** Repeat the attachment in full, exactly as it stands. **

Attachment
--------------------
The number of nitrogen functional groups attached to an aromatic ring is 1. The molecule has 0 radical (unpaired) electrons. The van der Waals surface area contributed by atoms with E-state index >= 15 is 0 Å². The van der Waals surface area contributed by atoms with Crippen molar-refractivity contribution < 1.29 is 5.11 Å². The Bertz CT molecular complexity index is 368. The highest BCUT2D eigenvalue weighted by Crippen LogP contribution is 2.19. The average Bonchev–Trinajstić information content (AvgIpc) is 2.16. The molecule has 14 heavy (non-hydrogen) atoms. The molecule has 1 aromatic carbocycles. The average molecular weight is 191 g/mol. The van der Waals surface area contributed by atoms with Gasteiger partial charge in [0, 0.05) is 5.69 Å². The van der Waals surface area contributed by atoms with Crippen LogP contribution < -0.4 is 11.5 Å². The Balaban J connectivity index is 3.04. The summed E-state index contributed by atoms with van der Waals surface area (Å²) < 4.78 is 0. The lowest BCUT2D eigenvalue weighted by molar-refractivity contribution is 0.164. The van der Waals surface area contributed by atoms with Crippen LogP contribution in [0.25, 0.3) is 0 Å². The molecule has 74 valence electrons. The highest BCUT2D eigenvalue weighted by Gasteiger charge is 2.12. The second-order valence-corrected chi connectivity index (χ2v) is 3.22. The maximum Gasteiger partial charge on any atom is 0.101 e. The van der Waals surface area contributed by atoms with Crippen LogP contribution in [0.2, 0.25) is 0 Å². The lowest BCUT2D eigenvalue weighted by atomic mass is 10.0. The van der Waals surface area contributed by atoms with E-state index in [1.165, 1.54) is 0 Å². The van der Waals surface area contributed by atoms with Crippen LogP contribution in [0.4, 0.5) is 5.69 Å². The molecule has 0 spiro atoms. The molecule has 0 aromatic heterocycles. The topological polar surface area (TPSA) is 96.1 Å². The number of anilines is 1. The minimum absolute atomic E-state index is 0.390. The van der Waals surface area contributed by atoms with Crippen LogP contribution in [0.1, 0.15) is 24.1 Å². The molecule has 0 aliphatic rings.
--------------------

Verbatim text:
The number of nitrogen functional groups attached to an aromatic ring is 1. The molecule has 0 radical (unpaired) electrons. The van der Waals surface area contributed by atoms with E-state index >= 15 is 0 Å². The van der Waals surface area contributed by atoms with Crippen molar-refractivity contribution < 1.29 is 5.11 Å². The Bertz CT molecular complexity index is 368. The highest BCUT2D eigenvalue weighted by Crippen LogP contribution is 2.19. The average Bonchev–Trinajstić information content (AvgIpc) is 2.16. The molecule has 14 heavy (non-hydrogen) atoms. The molecule has 1 aromatic carbocycles. The average molecular weight is 191 g/mol. The van der Waals surface area contributed by atoms with Gasteiger partial charge in [0, 0.05) is 5.69 Å². The van der Waals surface area contributed by atoms with Crippen LogP contribution < -0.4 is 11.5 Å². The Balaban J connectivity index is 3.04. The summed E-state index contributed by atoms with van der Waals surface area (Å²) < 4.78 is 0. The lowest BCUT2D eigenvalue weighted by molar-refractivity contribution is 0.164. The van der Waals surface area contributed by atoms with Crippen LogP contribution in [0.25, 0.3) is 0 Å². The molecule has 74 valence electrons. The highest BCUT2D eigenvalue weighted by Gasteiger charge is 2.12. The second-order valence-corrected chi connectivity index (χ2v) is 3.22. The maximum Gasteiger partial charge on any atom is 0.101 e. The van der Waals surface area contributed by atoms with Crippen LogP contribution in [0.2, 0.25) is 0 Å². The lowest BCUT2D eigenvalue weighted by atomic mass is 10.0. The van der Waals surface area contributed by atoms with E-state index in [1.165, 1.54) is 0 Å². The van der Waals surface area contributed by atoms with Crippen LogP contribution in [0.4, 0.5) is 5.69 Å². The molecule has 0 spiro atoms. The molecule has 0 aromatic heterocycles. The topological polar surface area (TPSA) is 96.1 Å². The number of anilines is 1. The minimum absolute atomic E-state index is 0.390. The van der Waals surface area contributed by atoms with Crippen LogP contribution in [0.1, 0.15) is 24.1 Å². The molecule has 0 aliphatic rings.